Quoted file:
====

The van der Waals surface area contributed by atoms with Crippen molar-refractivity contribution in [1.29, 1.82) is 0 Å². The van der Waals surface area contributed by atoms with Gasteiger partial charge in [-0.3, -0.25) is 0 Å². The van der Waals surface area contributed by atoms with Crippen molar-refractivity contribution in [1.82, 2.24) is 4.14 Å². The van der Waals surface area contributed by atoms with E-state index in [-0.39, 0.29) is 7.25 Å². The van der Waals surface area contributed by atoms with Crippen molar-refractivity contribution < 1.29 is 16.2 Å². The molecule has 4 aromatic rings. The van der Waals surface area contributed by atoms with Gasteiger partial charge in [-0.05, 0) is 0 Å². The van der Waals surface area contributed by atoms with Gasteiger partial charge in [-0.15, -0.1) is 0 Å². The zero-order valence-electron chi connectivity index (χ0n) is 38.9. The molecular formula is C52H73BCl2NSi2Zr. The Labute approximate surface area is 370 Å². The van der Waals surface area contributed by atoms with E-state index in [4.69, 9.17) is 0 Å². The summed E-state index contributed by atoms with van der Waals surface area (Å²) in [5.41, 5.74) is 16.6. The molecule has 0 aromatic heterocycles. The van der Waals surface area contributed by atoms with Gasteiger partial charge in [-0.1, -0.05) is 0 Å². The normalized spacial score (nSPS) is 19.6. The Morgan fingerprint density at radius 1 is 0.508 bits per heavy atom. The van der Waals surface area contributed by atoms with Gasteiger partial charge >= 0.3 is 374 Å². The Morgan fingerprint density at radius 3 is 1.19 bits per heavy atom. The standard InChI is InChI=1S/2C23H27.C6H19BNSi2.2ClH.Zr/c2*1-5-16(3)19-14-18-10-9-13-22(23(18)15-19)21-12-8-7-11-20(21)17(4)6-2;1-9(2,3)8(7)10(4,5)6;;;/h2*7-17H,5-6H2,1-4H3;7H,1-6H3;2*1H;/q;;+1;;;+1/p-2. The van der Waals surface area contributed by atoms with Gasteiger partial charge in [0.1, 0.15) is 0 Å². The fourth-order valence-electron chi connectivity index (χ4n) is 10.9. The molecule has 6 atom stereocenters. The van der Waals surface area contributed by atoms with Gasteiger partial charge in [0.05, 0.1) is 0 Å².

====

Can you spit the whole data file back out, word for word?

The van der Waals surface area contributed by atoms with Crippen molar-refractivity contribution in [1.29, 1.82) is 0 Å². The van der Waals surface area contributed by atoms with Gasteiger partial charge in [-0.3, -0.25) is 0 Å². The van der Waals surface area contributed by atoms with Crippen molar-refractivity contribution in [1.82, 2.24) is 4.14 Å². The van der Waals surface area contributed by atoms with E-state index in [-0.39, 0.29) is 7.25 Å². The van der Waals surface area contributed by atoms with Crippen molar-refractivity contribution < 1.29 is 16.2 Å². The molecule has 4 aromatic rings. The van der Waals surface area contributed by atoms with Gasteiger partial charge in [-0.05, 0) is 0 Å². The van der Waals surface area contributed by atoms with Gasteiger partial charge in [-0.15, -0.1) is 0 Å². The zero-order valence-electron chi connectivity index (χ0n) is 38.9. The molecular formula is C52H73BCl2NSi2Zr. The Labute approximate surface area is 370 Å². The van der Waals surface area contributed by atoms with E-state index in [4.69, 9.17) is 0 Å². The summed E-state index contributed by atoms with van der Waals surface area (Å²) in [5.41, 5.74) is 16.6. The molecule has 0 aromatic heterocycles. The van der Waals surface area contributed by atoms with Gasteiger partial charge in [-0.1, -0.05) is 0 Å². The normalized spacial score (nSPS) is 19.6. The Morgan fingerprint density at radius 1 is 0.508 bits per heavy atom. The van der Waals surface area contributed by atoms with Gasteiger partial charge >= 0.3 is 374 Å². The Morgan fingerprint density at radius 3 is 1.19 bits per heavy atom. The standard InChI is InChI=1S/2C23H27.C6H19BNSi2.2ClH.Zr/c2*1-5-16(3)19-14-18-10-9-13-22(23(18)15-19)21-12-8-7-11-20(21)17(4)6-2;1-9(2,3)8(7)10(4,5)6;;;/h2*7-17H,5-6H2,1-4H3;7H,1-6H3;2*1H;/q;;+1;;;+1/p-2. The van der Waals surface area contributed by atoms with Gasteiger partial charge in [0.1, 0.15) is 0 Å². The fourth-order valence-electron chi connectivity index (χ4n) is 10.9. The molecule has 6 atom stereocenters. The van der Waals surface area contributed by atoms with Gasteiger partial charge in [0.05, 0.1) is 0 Å².